Haiti may thankfully be spared the heavy impact of Tropical Storm Emily, as the storm seems to have weakened as it hit Hispaniola’s mountains. Health workers and others have been tracking the storm’s progress with trepidation, as it was heavy rains in June that led to a resurgence in cholera cases. Unfortunately, even a weakened storm may still bring strong rains, and more cholera. The PBS Newshour's Talea Miller reported yesterday:

A tropical storm bearing down on Haiti threatens to make daily life more miserable for tens of thousands homeless still living in tent camps and could deepen the cholera epidemic that has already killed more than 5,800.

Tropical Storm Emily was on a path toward the Dominican Republic and Haiti Wednesday, and forecasts predicted heavy rains and possible flooding -- perfect conditions for the spread of water-borne diseases like cholera.

"[The weather service] is talking about possibly 10 inches in Haiti. That's a huge amount of water," said Julie Sell, spokesperson for the Haiti mission at the American Red Cross. "In a country where people are frequently using the same water sources to bathe, [such as] as a toilet, and to drink, the last thing you want is standing water."

But missing from the report was any mention of the role the U.S. government played in undermining Haiti’s provision of potable water. As described in great detail elsewhere, the U.S. government, under the Bush administration, directed the Inter-American Development Bank, in a highly unusual move, to withhold loans to the Aristide government that would have provided hundreds of millions of dollars for a potable water project, among other purposes. The Aristide administration was even forced to pay interest on the loans, despite their non-disbursal (in other words, the “loans” actually took money from Haiti while offering nothing in return).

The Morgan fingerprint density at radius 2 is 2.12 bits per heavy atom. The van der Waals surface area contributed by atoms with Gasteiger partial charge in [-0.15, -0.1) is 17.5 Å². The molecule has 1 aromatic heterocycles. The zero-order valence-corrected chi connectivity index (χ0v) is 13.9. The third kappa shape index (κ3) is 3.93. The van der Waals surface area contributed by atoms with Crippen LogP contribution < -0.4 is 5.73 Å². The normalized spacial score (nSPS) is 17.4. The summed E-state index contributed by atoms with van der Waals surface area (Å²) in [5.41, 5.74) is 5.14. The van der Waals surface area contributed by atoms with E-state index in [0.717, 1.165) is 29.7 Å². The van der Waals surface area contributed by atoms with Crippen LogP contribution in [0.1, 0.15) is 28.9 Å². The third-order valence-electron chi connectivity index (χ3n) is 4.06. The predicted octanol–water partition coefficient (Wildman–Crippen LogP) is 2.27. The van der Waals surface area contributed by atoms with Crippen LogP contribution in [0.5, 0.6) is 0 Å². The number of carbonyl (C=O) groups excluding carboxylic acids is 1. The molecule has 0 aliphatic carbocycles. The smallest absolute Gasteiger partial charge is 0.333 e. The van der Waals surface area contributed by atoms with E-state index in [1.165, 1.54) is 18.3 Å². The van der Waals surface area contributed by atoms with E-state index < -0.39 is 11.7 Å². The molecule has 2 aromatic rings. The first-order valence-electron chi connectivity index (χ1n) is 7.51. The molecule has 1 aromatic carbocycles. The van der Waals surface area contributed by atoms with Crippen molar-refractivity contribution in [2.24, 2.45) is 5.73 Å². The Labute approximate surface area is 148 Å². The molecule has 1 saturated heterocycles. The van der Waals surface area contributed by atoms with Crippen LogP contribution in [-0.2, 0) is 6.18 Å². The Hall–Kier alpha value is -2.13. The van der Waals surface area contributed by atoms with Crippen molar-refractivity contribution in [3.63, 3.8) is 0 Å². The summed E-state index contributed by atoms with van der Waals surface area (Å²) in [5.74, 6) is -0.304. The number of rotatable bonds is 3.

Haiti’s relative lack of sanitary water was the principle reason that so many health workers feared the consequences were a water-borne disease such as cholera to emerge. As Partners in Health’s Joia Mukherjee explains in a new interview with Caribbean Journal, the after-effects of the earthquake, combined with heavy rains, made the cholera outbreak much more devastating:

the cholera epidemic …started in St Marc, and that was the site for a lot of displaced people. But they were tented refugees, not in camps. The majority of displaced people, or a huge number, were staying with already very poor relatives in very overwhelmed situations with very poor sanitation. I think that’s one of the many reasons we saw the cholera epidemic in that region — that the system of clean water was woefully inadequate already, and then was put under an enormous amount of stress by the number of people.

That, coupled with the drastic decline in NGOs providing cholera treatment (as we’ve previously noted) over the past six months (from 128 in January [PDF], to 48 as of July 25 [PDF], according to the Health Cluster) meant that the large number of cholera cases (over 300,000 so far) was entirely predictable. As the American Red Cross’ Julie Sell explains in the PBS report: “There are some aid organizations that have had to pull out of Haiti or dramatically reduce their activities due to lack of funding. That's been a concern for the Haitians.”

In her Caribbean Journal interview, Mukherjee outlines what PIH sees as an effective roadmap for bringing cholera under control and reducing mortality as much as possible:

We feel very strongly that one priority is absolutely developing municipal water and sanitation in Haiti. That has to be a key part of Haiti’s reconstruction. Two, we have to have health facilities that work, so we can treat people. Three, we have to really be paying, training and supervising an army of community helpers that can do an education in the community. And four, very importantly, we feel that the cholera vaccine has to be rolled out in Haiti, if we’re going to prevent tens of thousands of deaths. That last part is, oddly, somewhat controversial, because they don’t know what the strategy would be. In public health, as is often the case, the sense is that it’s too big, too expensive, too hard. We think nothing is harder than seeing an entire community devastated by cholera. Whatever it is that is hard, we can do that, because the alternative is huge, unnecessary death.